|Eow Links 103|
Eow Links 103
"Eow" for End Of Week. TTRPG Links I gathered during the week. This is iteration 103.
For more weekly links, head to The Seed of Worlds Shiny TTRPG link collection.
My favourite for this week is Why D&D has Hit Points per Level for the Acquisition of Gold, "Hit points are a way of simulating significance in a story. Significant characters don't die easily. We want to see them continue."
What this table shows is the range of hit points into which 96% of all random rolls will fall. (...) You can just assume that pretty much all randomly rolled hit points on a d8 will fall into the shown ranges.
Because the dungeon I create for this event is something I want to be able to pull out and run for people who get fantasy but maybe are not steeped in D&D or know the exact difference between "trad" and "OSR". But I still want the dungeon to embody several of the quality of good old-school dungeons — mainly decisions making, while being something that people "grok" immediately. This is why I'm constantly trying to design good "french vanilla" fantasy.
So - cultural aspects of the insectfolk:
. Things and space are fleeting, give generously
. Know one another by their deeds, accept all who join the great work
. Work hard to be lazy
Washing leads directly to health. It’s amazing to me how few people know that penicillin was figured out in 1928, and before that people died of infection Extremely Often. It’s not “what would you have died from in medieval times”, it’s “what would you have died from 93 years ago?” (...) Before that, if you got an infected hangnail, you could wind up dead. If you’re looking at morbidity and mortality in your imaginary people, what are they doing about infection?
I think it's the campaign that is responsible for baking in the flavor. Rules should be there as scaffolding. The systems to determine what happens. Not to tell me that a bear will grapple to knock you on your ass, then bite your damn face off, as versus a guard fighting a defensive battle while calling for reinforcements, then going all medieval on your sorry butt. What if my bears are stealthy stalkers in my campaign? What if my town guards are mystically enchanted so that they take only 1hp of damage and deal 3d6 of damage? (...)
I want the rules to stay out of my way of my imagination.
I do think that by modern standards Cryptworld is clunky, overwritten, and often clumsy, but that doesn't preclude it from being fun. Take this with a grain of salt as I've only run it once, but my group had a great time with it because we leaned in to the creaky, olde timey feel of the game. Any roll that needs to reference the Action Table absolutely did slow the game down, but we treated these moments as an event.
Sometimes, neurodivergent players move more often or use stim tactics (I draw while I’m listening). If they are not disrupting gameplay, consider allowing them.
Basically, it's a journalling challenge where everyone is working on a megadungeon, one room a day, for a year. (...) Here's the roundup of stuff that's caught my attention so far.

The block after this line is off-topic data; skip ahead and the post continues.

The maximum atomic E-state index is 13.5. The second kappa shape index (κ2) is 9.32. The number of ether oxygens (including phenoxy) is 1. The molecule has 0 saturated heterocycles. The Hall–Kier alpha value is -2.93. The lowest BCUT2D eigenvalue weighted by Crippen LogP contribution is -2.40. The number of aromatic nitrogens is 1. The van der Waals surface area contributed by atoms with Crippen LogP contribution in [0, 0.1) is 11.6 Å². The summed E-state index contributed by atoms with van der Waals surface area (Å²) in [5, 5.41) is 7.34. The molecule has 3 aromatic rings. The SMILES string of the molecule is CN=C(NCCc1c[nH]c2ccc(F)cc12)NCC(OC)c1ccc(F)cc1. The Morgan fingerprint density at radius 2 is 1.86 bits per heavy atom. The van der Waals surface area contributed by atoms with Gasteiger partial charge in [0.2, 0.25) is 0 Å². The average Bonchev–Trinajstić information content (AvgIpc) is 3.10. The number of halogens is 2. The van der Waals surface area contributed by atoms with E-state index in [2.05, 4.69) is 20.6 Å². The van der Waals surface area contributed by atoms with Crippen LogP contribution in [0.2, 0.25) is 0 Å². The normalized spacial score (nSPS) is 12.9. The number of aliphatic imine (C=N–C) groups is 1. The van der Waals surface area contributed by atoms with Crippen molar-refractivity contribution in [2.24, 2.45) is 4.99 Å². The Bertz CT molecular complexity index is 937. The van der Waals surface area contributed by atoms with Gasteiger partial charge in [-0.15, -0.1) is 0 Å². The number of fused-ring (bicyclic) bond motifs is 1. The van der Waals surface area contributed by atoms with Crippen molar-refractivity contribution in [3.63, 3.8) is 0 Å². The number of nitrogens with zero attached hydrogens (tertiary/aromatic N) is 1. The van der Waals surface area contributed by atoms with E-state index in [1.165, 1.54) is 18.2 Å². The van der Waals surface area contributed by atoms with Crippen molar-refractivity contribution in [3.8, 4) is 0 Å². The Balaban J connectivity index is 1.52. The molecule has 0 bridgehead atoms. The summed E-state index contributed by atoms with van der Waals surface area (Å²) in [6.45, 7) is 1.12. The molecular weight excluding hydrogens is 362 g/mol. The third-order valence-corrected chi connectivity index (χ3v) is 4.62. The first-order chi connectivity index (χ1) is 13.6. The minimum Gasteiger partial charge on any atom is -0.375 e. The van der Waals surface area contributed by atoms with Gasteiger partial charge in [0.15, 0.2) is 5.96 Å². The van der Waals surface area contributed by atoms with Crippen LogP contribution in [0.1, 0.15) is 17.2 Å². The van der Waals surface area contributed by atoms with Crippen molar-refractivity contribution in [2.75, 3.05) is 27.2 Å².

The nifty part about all of these links is that they run to sites that are packed with usable information. Furthermore, I am likely to add to this list as time and the project wears on.
This post was born when I read Ava’s spirited defense of hexcrawls against a rising tide of pointcrawl enthusiasm in the P/OSR blogosphere. However, hexcrawls and pointcrawls need not be eternal enemies. There is a method to use both in what I call the “hexcrawl-pointcrawl combo 3000”. This combination consists of a large pointcrawl where at each “point” there is a hexcrawl.
Borges wrote a story – The Library of Babel – about this situation, and about how it might actually be easier to write your own book than to search an almost infinite library for the extant one – even with our modern search tools it’s most likely to be hidden way down in the cheap end of the search results. But AI art promises (perhaps) to short-cut that search. It will make something maybe close enough to what you wanted – close enough that the extra value in making exactly what you want (if, in fact, you are able to achieve that) is a frivolous luxury.
In some forms of entertainment, lying is accepted because the audience knows they are being lied to. Nobody believes the magician is actually sawing the lady in half. OSR games are not like that. We want the truth, even when it’s not fun.
When the zombies started shuffling out of the ocean, they had a long debate about what to do. “Can they be affected by normal weapons?” asked Albie. “Can I see them clearly enough to throw a harpoon?” asked Cole. “Can I make a molotov cocktail out of some oil and a bottle?” enquired Zac. This led to a long discussion about whether zombies are affected by fire damage. I wasn’t prepared for this because of my video game sensibilities: the first set of baddies are usually just sword-fodder, quickly dispatched and forgotten. This was like trying to play The Witcher 3 with the Oxford University debating team.